During spring through to summer, it is common for most people to look for ways to spend their time in the outdoors. Every avid angler knows that the number of strikes from different species of fish changes depending on the season. There are types of fish that you can catch all year round, and that includes bass.
For a novice bass angler, you may notice that bass strike more during spring as compared to summer. However, you can still get a considerable number of bass hits even as the days become hotter in the summer. In the cooler months, the bass are found easier, and in the shallow parts of the water.
Below are some of the tips you can adopt for more success as you fish for bass in the summer:
- Location is Key
Well, bass usually moves where the water is cooler and profound, as the days become hot. It doesn’t imply that you won’t be able to catch bass in the shallows during this time. After the spawning season, bass usually divides themselves into two groups, the loners and “schoolers.”
Loners will stay in a particular area until they deplete all the food within its surrounding. They tend to follow break lines to their feeding areas and back. Whereas, the “schoolers” move around in groups, to find food. Usually, big bass stays alone. You will find them in areas with cover, that provides them with shade from the heat.
Current is useful in helping you determine where the bass are. Why is it so? Bass loves the current because it brings food to them. Also, as the current flows, it carries more oxygen as opposed to water that is not moving. And, thus, it increases the content of oxygen in the water that was eroded by the rise in temperature.
For offshore fishing, you may find bass suspended in the water from 10 to 20 feet deep. It is so because, water, just like air, when cool it sinks, and warm water rises. You can use the depth finding electronics to locate the fish. Look for cool-water pockets around spring holes.
- Bait and Tackle to Use
If you are targeting big bass, you need to switch from your springtime tackle to heavy fishing gear. I usually use a fluorocarbon fishing line of 20-pound test. I add weights to my line as I fish offshore. My go-to weights vary from 3/8 of an ounce to ½, to get under the weeds in the water.
As I search for shaded areas where I may find aggressive feeders, I take with me, my heavy action rod of 7 feet. Practice your jigging skills as you try to locate the depth at which the bass are suspended. For the type of lures to use, go for lures that vibrate and produce noise.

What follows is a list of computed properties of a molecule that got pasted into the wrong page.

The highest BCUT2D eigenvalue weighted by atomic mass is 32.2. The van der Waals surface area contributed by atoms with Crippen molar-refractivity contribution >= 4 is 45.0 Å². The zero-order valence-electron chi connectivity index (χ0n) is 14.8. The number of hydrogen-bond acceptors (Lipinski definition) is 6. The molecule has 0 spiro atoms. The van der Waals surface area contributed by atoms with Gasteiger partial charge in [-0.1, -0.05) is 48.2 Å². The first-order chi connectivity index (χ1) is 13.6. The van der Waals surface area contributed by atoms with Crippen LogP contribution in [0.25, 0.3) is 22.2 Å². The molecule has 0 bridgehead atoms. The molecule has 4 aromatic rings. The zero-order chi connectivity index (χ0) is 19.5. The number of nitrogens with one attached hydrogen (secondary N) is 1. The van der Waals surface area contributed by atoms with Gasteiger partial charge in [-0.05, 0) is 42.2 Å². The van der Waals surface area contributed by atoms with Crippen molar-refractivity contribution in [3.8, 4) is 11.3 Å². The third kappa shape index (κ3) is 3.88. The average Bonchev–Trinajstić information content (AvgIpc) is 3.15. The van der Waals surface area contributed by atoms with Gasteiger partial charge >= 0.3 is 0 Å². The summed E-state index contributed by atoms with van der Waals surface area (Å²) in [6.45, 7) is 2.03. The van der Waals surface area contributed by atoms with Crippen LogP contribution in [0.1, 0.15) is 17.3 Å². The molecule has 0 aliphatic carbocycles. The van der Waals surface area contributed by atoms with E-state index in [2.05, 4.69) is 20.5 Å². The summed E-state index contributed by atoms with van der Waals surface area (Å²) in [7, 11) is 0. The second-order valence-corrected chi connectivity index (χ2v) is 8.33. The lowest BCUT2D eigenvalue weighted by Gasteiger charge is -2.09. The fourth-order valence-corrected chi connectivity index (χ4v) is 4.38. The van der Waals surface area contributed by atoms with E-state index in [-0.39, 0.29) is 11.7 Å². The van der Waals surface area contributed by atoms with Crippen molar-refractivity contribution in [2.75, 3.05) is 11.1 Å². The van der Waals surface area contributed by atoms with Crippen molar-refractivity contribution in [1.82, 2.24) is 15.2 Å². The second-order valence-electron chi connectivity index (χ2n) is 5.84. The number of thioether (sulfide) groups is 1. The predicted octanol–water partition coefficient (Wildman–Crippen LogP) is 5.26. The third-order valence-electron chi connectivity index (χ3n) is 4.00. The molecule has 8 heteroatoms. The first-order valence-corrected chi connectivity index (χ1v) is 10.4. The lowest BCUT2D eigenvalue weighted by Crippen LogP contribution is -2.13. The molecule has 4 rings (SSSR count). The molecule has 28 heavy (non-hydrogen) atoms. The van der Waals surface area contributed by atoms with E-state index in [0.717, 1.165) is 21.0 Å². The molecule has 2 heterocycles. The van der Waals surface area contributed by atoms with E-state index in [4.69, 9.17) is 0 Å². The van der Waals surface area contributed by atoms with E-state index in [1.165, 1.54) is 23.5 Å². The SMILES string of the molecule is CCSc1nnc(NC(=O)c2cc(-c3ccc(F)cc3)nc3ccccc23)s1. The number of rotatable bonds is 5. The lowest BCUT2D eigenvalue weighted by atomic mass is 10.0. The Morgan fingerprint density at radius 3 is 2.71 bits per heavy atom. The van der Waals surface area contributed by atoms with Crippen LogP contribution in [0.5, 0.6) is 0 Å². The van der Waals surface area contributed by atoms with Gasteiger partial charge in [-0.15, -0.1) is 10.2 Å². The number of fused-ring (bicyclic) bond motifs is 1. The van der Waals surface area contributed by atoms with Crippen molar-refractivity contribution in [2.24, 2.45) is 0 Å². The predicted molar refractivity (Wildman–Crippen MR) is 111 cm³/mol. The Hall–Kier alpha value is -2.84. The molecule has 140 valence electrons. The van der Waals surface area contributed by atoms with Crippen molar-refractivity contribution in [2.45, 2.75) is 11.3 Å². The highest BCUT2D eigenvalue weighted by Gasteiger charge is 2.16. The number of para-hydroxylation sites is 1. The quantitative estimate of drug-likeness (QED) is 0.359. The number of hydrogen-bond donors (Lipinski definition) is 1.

Your aim is to entice the bass from their hiding places to strike the bait. Add spinnerbaits, chatterbaits, and even deep diving crank baits to your collection. Try to understand what the bass want and give them just that. Experiment with different colors of your lure to find out what the bass prefer in that area.
Sometimes, topwater lures work especially if the water surface is covered with vegetation. More so, in the middle of the day or when it rains, and the water becomes muddy, bass tends to move to the shallow parts of the water. Try popping a frog and let it splash around, let it rest and wait for the active bass to strike.
- Night Fishing
You may have spent a lot of time in the water during the day and with no luck. If so, you can try your night fishing skills. It may not be possible for you to get any strikes before nightfall. Usually, the bass, are moving around and they are not ready to feed.
Before you opt for nighttime bass fishing, you need to familiarize yourself with the area that you will be fishing. You don’t want to disrupt and spook the bass. Ensure that you are trolling your motor at a low speed.
You can use prop baits for night fishing, cast your lure, wait a few minutes then begin slightly twitching it. You can then increase your movement gradually, as you move the bait towards you. Though you won’t be able to enjoy the thrill of seeing a bass explode for your bait, you may still catch several bites.
Bass are usually less active in the hot days; however, you can still stir up a considerable number of strikes from them. As you move along the water and find an area with thick vegetation where fish are habiting, you can stir up the bass out of hiding.
Churn up the vegetation and everything around it by tearing through it. Your aim is to start a feeding frenzy by dislodging small fish and other organisms from the cover. Set up shop at a distance from the vegetation and wait.
Let the predator fish come to feed, they will, in turn, cause the bass to get out of hiding and feed on them. Strike when the fish are moving in, to feed, as you don’t want to spook them by casting early.
Even though the number of bites you get from bass during summer may subside substantially, you may still have a successful bass fishing expedition. Bass become more aggressive as the days become hot. You may find them feeding in shaded areas or places with thick cover.
As most anglers go further offshore to look for bass during summer, do not underestimate the shallows. If you have never practiced offshore fishing, try your luck in the shallow parts. Usually, you will find small bass suspended higher in the water as compared to the big ones.
It is so because small bass requires less oxygen to function than large bass. In addition to that, the level of dissolved oxygen in the water decreases with its temperature levels. Bulky jigs and weighted plastics work well in deep fishing not just because they sink but also because they will give the small fish less opportunity to grab the lure.
Author: Brenda Baldwin has a strong passion for fishing and all things related to it. She shares useful tips on her website Fall For Fishing.